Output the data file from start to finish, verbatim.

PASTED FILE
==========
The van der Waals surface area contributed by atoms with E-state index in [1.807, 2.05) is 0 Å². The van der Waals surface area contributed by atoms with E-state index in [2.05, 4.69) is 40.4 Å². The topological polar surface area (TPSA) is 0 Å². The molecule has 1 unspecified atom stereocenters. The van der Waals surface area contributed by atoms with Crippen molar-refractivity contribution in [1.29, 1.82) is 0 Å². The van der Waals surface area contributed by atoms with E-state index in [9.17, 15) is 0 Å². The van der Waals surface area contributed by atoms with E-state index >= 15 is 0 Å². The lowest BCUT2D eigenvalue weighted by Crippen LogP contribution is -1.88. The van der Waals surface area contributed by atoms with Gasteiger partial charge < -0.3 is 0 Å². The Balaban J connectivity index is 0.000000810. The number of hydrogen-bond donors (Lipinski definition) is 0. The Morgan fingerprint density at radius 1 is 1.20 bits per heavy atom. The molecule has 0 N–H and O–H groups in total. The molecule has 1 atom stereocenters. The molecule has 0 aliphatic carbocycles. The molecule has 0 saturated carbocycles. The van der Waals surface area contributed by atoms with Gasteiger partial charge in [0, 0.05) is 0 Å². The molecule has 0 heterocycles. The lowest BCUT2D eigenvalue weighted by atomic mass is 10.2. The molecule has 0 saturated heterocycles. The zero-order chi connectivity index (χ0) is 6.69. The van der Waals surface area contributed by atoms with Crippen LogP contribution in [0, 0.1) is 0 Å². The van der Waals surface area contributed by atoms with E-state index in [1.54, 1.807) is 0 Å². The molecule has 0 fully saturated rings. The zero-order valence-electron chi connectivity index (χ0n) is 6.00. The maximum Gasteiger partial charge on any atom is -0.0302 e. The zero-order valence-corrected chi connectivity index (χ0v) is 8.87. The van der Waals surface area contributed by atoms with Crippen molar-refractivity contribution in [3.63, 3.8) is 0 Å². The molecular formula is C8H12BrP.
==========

The van der Waals surface area contributed by atoms with E-state index in [1.807, 2.05) is 0 Å². The van der Waals surface area contributed by atoms with E-state index in [2.05, 4.69) is 40.4 Å². The topological polar surface area (TPSA) is 0 Å². The molecule has 1 unspecified atom stereocenters. The van der Waals surface area contributed by atoms with Crippen molar-refractivity contribution in [1.29, 1.82) is 0 Å². The van der Waals surface area contributed by atoms with E-state index in [9.17, 15) is 0 Å². The van der Waals surface area contributed by atoms with E-state index >= 15 is 0 Å². The lowest BCUT2D eigenvalue weighted by Crippen LogP contribution is -1.88. The van der Waals surface area contributed by atoms with Gasteiger partial charge < -0.3 is 0 Å². The Balaban J connectivity index is 0.000000810. The number of hydrogen-bond donors (Lipinski definition) is 0. The Morgan fingerprint density at radius 1 is 1.20 bits per heavy atom. The molecule has 0 N–H and O–H groups in total. The molecule has 1 atom stereocenters. The molecule has 0 aliphatic carbocycles. The molecule has 0 saturated carbocycles. The van der Waals surface area contributed by atoms with Gasteiger partial charge in [0, 0.05) is 0 Å². The molecule has 0 heterocycles. The lowest BCUT2D eigenvalue weighted by atomic mass is 10.2. The molecule has 0 saturated heterocycles. The zero-order chi connectivity index (χ0) is 6.69. The van der Waals surface area contributed by atoms with Crippen LogP contribution in [0, 0.1) is 0 Å². The van der Waals surface area contributed by atoms with E-state index in [1.54, 1.807) is 0 Å². The molecule has 0 fully saturated rings. The zero-order valence-electron chi connectivity index (χ0n) is 6.00. The maximum Gasteiger partial charge on any atom is -0.0302 e. The zero-order valence-corrected chi connectivity index (χ0v) is 8.87. The van der Waals surface area contributed by atoms with Crippen molar-refractivity contribution in [3.63, 3.8) is 0 Å². The molecular formula is C8H12BrP.